Senate Republicans Continue To Call On Gov. to End Longevity
All 14 Senate Republicans sent a to Gov. Dannel P. Malloy Thursday calling on him to rescind the October longevity payments expected to go out the door in the middle of the month to about 3,600 non-union state employees.
“We are writing this letter to you to ask that you rescind any planned October longevity payments to non-union state workers,” they wrote. “This action is critical to restore the trust of state workers and legislators in your leadership and in our government.”
Roy Occhiogrosso, Malloy’s senior adviser, replied by saying, “the Governor’s position is clear: he doesn’t think anyone should be getting longevity payments.”
In order to accomplish that “legislative action is necessary, and it’s not even clear that that will be enough because there are legal questions that also need to be answered,” Occhiogrosso said.
Minority Leader Sen. John McKinney, R-Fairfield, strongly disagreed.
In his letter last week to Malloy, McKinney argued that the governor has the power to limit the payments of some non-union employees to $75 to $300. There are exceptions to the rule, such as judges and state attorney’s, whose contracts require the longevity payment to be a percentage of their salaries.
Last week the unions expressed their disappointment in the decision to dole out the longevity payments to non-union employees. The bulk of the unions forfeited their payments this October in accordance with the SEBAC agreement. A smaller number of union employees forfeited 25 percent of their payments.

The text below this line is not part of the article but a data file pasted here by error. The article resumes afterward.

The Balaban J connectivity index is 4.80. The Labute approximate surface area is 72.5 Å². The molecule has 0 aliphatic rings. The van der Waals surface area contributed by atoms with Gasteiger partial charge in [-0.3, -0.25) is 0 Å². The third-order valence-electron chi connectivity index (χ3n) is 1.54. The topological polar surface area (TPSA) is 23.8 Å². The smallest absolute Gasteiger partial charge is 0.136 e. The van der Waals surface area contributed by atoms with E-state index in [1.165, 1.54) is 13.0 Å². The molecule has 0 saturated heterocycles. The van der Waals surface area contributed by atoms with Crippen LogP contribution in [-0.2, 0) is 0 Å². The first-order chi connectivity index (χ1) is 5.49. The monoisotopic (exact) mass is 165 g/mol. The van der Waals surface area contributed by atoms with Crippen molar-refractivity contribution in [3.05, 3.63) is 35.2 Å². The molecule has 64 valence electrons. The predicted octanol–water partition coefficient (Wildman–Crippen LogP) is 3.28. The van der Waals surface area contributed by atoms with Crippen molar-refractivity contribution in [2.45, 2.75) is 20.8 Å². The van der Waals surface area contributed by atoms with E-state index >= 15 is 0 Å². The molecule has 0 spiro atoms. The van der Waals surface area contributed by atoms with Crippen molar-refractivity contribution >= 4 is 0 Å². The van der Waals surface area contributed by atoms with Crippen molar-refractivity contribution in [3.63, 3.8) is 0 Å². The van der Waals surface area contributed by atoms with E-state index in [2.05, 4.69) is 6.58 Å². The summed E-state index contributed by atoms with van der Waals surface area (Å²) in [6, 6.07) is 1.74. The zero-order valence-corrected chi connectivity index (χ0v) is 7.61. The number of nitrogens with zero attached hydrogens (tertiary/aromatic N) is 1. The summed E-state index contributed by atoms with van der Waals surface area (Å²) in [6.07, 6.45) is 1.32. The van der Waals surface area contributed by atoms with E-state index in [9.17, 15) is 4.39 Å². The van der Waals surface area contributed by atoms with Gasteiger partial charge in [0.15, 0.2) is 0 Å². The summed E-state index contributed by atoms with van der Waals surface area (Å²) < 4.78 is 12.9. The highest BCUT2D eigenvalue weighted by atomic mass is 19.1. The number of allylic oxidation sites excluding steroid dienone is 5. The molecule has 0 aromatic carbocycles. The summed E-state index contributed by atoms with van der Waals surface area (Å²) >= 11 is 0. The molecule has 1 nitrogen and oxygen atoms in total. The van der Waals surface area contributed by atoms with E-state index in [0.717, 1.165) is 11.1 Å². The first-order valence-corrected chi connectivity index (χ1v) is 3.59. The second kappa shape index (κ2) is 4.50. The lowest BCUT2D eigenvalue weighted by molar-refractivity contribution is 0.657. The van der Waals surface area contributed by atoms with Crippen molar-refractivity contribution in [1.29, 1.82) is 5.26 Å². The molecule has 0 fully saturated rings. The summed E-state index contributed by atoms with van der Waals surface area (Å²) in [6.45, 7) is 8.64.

“It is clear that union state employees voted for the SEBAC agreement based on the understanding that the terms and conditions of that agreement, including the forfeiture of the October longevity payment, would be applied to all non-union employees,” the 14 Republican Senators wrote Thursday.
“Their frustration and disillusionment upon learning that highly paid executive managers will be receiving longevity payments in October—many totaling thousands of dollars—is understandable and justified,” the Republicans wrote.
There had been language to make the non-union longevity payments comparable to what was in the SEBAC agreement—which would have essentially eliminated them—but that language mysteriously disappeared in Section 11(c) of the final draft of the bill passed by the General Assembly in special session June 30. There was language in the May budget bill to eliminate these bonuses, which is why so many lawmakers were surprised to learned they will still be given out in mid-October.
But Occhiogrosso said the administration has concerns about the legality of eliminating the payments.
“As to the request made by the Senate Republicans, they know full well that the Governor can’t do what they’re asking him to do – it’s not legal,” Occhiogrosso said.
Longevity payments, which date back to the 1960s, begin on an employee’s 10th anniversary and increase after 15, 20 and 25 years of service and are made in April and October each year. Malloy signed an executive order in January capping them and eliminating them for any new members of his administration.
The Connecticut Supreme Court ruled in 2007 that longevity payments, along with unused vacation and sick days, had to be included in the pension calculation for retiring state employees.